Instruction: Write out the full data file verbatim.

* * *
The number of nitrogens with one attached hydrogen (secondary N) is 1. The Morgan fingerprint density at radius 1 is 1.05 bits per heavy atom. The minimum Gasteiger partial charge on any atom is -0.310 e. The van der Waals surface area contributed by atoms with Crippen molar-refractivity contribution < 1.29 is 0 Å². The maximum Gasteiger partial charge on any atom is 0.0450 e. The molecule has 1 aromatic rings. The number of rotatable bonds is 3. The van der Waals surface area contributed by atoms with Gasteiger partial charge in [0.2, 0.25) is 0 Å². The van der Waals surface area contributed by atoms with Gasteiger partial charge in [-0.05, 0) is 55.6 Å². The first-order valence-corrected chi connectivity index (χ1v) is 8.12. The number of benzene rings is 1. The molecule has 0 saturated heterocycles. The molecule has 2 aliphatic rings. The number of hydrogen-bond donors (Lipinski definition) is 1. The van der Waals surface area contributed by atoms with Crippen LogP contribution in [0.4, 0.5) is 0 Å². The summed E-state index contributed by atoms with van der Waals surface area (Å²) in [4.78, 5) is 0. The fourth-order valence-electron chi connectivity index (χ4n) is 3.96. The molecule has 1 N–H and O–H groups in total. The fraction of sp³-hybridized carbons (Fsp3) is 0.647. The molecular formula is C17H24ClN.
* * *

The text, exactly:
The number of nitrogens with one attached hydrogen (secondary N) is 1. The Morgan fingerprint density at radius 1 is 1.05 bits per heavy atom. The minimum Gasteiger partial charge on any atom is -0.310 e. The van der Waals surface area contributed by atoms with Crippen molar-refractivity contribution < 1.29 is 0 Å². The maximum Gasteiger partial charge on any atom is 0.0450 e. The molecule has 1 aromatic rings. The number of rotatable bonds is 3. The van der Waals surface area contributed by atoms with Gasteiger partial charge in [0.2, 0.25) is 0 Å². The van der Waals surface area contributed by atoms with Gasteiger partial charge in [-0.05, 0) is 55.6 Å². The first-order valence-corrected chi connectivity index (χ1v) is 8.12. The number of benzene rings is 1. The molecule has 0 saturated heterocycles. The molecule has 2 aliphatic rings. The number of hydrogen-bond donors (Lipinski definition) is 1. The van der Waals surface area contributed by atoms with Crippen LogP contribution in [0.4, 0.5) is 0 Å². The summed E-state index contributed by atoms with van der Waals surface area (Å²) in [4.78, 5) is 0. The fourth-order valence-electron chi connectivity index (χ4n) is 3.96. The molecule has 1 N–H and O–H groups in total. The fraction of sp³-hybridized carbons (Fsp3) is 0.647. The molecular formula is C17H24ClN.